A virtual disk hides the physical storage layer from the virtual machine's operating system.

Regardless of the type of storage device that your host uses, the virtual disk always appears to the virtual machine as a mounted SCSI device. As a result, you can run operating systems that are not certified for specific storage equipment, such as SAN, in the virtual machine.

When a virtual machine communicates with its virtual disk stored on a datastore, it issues SCSI commands. Because datastores can exist on various types of physical storage, these commands are encapsulated into other forms, depending on the protocol that the ESXi host uses to connect to a storage device.

Virtual Machines Accessing Different Types of Storage depicts five virtual machines that use different types of storage to illustrate the differences between each type.

Virtual Machines Accessing Different Types of Storage
Displays relations between virtual machines and different types of storage. A group of virtual machines on a single host are connected to storages of type fibre array, iSCSI array, and NAS appliance. The virtual machines connected to iSCSI array and NAS appliance require TCP/IP connectivity. The fibre array and iSCSI array storages are connected to VMFS instances, while the NAS appliance is connected to an NFS instance. Both VMFS and NFS are connected to LAN nodes. The fibre array LAN node is connected to a fibre channel HBA. The firs iSCSI array LAN node is linked to an iSCSI hardware initiator and the second LAN node is connected to a software initiator through an ethernet NIC. The NAS appliance LAN node is connected to an ethernet NIC. An additional virtual machine is linked to VMFS on the host through local ethernet SCSI.

You can use vCLI commands to manage the virtual machine file system and storage devices.

VMFS - Use vmkfstools to create, modify, and manage VMFS virtual disks and raw device mappings. See Managing the Virtual Machine File System with vmkfstools for an introduction and the vSphere Storage documentation for a detailed reference.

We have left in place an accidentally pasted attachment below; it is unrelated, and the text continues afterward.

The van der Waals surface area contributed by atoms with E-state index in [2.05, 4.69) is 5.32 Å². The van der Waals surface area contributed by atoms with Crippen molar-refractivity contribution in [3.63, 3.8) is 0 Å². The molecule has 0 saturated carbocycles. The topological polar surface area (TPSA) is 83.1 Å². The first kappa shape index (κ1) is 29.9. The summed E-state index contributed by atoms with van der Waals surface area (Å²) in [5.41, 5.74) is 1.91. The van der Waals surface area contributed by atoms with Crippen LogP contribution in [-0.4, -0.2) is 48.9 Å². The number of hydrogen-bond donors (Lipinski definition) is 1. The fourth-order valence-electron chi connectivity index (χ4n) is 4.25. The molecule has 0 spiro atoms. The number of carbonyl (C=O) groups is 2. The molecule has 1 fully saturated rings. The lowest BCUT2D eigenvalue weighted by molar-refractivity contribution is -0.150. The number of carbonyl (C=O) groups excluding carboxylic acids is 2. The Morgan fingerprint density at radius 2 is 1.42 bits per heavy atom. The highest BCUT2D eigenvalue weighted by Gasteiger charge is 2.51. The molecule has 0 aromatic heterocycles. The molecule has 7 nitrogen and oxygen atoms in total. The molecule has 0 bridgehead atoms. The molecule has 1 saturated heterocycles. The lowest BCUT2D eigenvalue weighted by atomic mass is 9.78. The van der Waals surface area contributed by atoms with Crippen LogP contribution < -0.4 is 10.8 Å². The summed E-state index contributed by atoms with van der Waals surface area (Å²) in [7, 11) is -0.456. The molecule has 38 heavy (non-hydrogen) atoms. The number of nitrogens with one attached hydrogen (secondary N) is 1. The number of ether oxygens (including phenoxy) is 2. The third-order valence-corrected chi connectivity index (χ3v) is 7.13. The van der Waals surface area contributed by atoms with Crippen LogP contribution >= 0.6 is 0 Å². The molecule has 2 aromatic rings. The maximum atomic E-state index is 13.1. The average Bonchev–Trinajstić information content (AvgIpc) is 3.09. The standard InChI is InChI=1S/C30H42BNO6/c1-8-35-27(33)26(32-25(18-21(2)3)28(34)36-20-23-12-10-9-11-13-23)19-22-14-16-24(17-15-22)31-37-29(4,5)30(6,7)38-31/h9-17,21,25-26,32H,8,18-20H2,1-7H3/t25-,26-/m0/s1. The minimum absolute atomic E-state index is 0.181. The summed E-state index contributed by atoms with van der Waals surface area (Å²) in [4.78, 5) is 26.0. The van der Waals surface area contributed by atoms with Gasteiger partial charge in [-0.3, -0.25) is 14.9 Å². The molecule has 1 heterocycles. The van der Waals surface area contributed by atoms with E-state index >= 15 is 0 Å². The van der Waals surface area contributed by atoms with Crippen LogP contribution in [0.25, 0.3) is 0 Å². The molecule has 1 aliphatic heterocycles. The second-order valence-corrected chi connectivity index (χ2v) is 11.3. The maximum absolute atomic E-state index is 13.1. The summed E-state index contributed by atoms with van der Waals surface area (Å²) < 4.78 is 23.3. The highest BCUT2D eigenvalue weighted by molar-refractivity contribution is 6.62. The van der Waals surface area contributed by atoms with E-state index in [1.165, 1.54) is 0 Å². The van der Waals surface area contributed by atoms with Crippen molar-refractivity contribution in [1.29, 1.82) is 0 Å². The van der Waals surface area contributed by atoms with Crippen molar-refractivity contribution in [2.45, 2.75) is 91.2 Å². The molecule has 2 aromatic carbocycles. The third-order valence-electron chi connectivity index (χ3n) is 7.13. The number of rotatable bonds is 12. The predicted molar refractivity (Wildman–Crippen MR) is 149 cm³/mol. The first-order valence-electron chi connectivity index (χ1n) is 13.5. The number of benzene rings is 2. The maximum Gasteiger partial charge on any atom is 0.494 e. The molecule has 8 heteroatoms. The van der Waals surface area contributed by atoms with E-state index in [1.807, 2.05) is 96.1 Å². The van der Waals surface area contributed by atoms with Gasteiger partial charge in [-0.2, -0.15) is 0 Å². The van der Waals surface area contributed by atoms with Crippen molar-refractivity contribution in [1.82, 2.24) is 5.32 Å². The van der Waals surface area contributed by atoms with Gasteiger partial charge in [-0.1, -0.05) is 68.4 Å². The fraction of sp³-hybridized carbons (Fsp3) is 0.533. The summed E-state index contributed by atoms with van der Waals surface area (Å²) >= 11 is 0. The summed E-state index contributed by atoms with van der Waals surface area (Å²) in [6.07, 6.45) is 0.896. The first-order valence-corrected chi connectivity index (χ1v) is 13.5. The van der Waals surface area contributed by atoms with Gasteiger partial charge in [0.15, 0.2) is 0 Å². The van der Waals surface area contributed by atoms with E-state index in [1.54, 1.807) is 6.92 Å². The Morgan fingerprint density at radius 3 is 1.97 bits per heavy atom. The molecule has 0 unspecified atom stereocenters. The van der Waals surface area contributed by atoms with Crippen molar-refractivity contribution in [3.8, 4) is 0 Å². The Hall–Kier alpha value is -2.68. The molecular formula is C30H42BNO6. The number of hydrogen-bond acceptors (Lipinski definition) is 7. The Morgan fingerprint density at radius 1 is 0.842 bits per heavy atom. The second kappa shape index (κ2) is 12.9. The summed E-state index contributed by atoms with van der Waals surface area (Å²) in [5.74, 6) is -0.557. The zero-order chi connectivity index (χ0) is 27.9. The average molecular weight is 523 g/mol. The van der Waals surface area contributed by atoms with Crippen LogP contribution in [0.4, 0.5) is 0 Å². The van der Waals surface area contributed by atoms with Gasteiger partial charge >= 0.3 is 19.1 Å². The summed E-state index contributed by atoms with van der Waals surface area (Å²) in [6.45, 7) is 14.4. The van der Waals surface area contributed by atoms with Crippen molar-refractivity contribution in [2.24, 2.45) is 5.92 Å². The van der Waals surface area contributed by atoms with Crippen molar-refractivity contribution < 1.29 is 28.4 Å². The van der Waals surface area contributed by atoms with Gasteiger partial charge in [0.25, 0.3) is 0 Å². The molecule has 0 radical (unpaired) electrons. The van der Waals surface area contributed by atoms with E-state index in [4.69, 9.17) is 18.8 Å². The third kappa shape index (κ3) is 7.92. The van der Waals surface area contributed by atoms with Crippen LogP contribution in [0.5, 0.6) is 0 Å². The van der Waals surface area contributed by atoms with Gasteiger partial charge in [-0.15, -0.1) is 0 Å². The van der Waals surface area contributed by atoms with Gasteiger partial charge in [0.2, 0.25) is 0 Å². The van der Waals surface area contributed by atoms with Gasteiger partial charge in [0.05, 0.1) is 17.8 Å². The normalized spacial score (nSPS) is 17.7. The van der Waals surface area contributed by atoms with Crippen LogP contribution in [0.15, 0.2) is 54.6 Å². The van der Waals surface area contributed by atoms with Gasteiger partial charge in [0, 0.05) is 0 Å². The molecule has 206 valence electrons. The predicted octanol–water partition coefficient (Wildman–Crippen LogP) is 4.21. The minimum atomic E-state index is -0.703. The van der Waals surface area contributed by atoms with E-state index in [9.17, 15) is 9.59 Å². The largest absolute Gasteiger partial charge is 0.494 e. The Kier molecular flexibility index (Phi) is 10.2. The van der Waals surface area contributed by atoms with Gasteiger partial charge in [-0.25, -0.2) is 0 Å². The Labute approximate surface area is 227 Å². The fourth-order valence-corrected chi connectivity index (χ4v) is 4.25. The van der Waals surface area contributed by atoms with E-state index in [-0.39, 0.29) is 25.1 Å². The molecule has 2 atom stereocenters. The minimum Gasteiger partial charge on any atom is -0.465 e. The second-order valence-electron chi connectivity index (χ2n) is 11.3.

Datastores - Several commands allow you to manage datastores and are useful for multiple protocols.

LUNs - Use esxcli storage core or vicfg-scsidevs commands to display available LUNs and mappings for each VMFS volume to its corresponding partition. See Examining LUNs.

Path management - Use esxcli storage core or vicfg-mpath commands to list information about Fibre Channel or iSCSI LUNs and to change a path’s state. See Managing Paths. Use the ESXCLI command to view and modify path policies. See Managing Path Policies.

Rescan - Use esxcli storage core or vicfg-rescan adapter rescan to perform a rescan operation each time you reconfigure your storage setup. See Scanning Storage Adapters.

Storage devices - Several commands manage only specific storage devices.

NFS storage - Use esxcli storage nfs or vicfg-nas to manage NAS storage devices. See Managing NFS/NAS Datastores.

iSCSI storage - Use esxcli iscsi or vicfg-iscsi to manage both hardware and software iSCSI. See Managing iSCSI Storage.

Software-defined storage - vSphere supports several types of software-defined storage.

vSAN storage - Use commands in the esxcli vsan namespace to manage vSAN. See Monitoring and Managing vSAN Storage.

Virtual Flash storage - Use commands in the esxcli storage vflash namespace to manage VMware vSphere Flash Read Cache.

Virtual volumes - Virtual volumes offer a different layer of abstraction than datastores. As a result, finer-grained management is possible. Use commands in the esxcli storage vvol namespace.